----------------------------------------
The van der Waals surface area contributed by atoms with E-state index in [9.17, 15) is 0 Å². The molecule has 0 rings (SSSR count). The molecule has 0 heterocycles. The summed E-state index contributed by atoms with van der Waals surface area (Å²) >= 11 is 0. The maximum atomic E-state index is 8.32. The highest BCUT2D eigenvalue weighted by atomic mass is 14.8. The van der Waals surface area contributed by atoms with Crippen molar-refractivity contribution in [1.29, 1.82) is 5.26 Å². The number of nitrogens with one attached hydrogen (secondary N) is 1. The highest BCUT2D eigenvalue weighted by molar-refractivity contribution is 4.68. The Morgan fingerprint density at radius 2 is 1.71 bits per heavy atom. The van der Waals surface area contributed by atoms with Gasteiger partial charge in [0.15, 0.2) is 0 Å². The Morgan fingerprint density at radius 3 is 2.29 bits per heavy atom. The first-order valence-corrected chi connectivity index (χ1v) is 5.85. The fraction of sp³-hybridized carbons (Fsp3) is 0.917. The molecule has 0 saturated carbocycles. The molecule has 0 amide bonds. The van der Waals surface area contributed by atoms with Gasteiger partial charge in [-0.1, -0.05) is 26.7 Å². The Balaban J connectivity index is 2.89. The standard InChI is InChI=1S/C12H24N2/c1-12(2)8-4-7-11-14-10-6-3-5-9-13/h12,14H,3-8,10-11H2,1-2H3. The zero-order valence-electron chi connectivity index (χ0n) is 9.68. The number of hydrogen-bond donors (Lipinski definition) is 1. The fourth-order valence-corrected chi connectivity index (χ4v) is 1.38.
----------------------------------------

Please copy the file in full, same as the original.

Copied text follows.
The van der Waals surface area contributed by atoms with E-state index in [9.17, 15) is 0 Å². The molecule has 0 rings (SSSR count). The molecule has 0 heterocycles. The summed E-state index contributed by atoms with van der Waals surface area (Å²) >= 11 is 0. The maximum atomic E-state index is 8.32. The highest BCUT2D eigenvalue weighted by atomic mass is 14.8. The van der Waals surface area contributed by atoms with Crippen molar-refractivity contribution in [1.29, 1.82) is 5.26 Å². The number of nitrogens with one attached hydrogen (secondary N) is 1. The highest BCUT2D eigenvalue weighted by molar-refractivity contribution is 4.68. The Morgan fingerprint density at radius 2 is 1.71 bits per heavy atom. The van der Waals surface area contributed by atoms with Gasteiger partial charge in [0.15, 0.2) is 0 Å². The Morgan fingerprint density at radius 3 is 2.29 bits per heavy atom. The first-order valence-corrected chi connectivity index (χ1v) is 5.85. The fraction of sp³-hybridized carbons (Fsp3) is 0.917. The molecule has 0 saturated carbocycles. The molecule has 0 amide bonds. The van der Waals surface area contributed by atoms with Gasteiger partial charge in [-0.1, -0.05) is 26.7 Å². The Balaban J connectivity index is 2.89. The standard InChI is InChI=1S/C12H24N2/c1-12(2)8-4-7-11-14-10-6-3-5-9-13/h12,14H,3-8,10-11H2,1-2H3. The zero-order valence-electron chi connectivity index (χ0n) is 9.68. The number of hydrogen-bond donors (Lipinski definition) is 1. The fourth-order valence-corrected chi connectivity index (χ4v) is 1.38.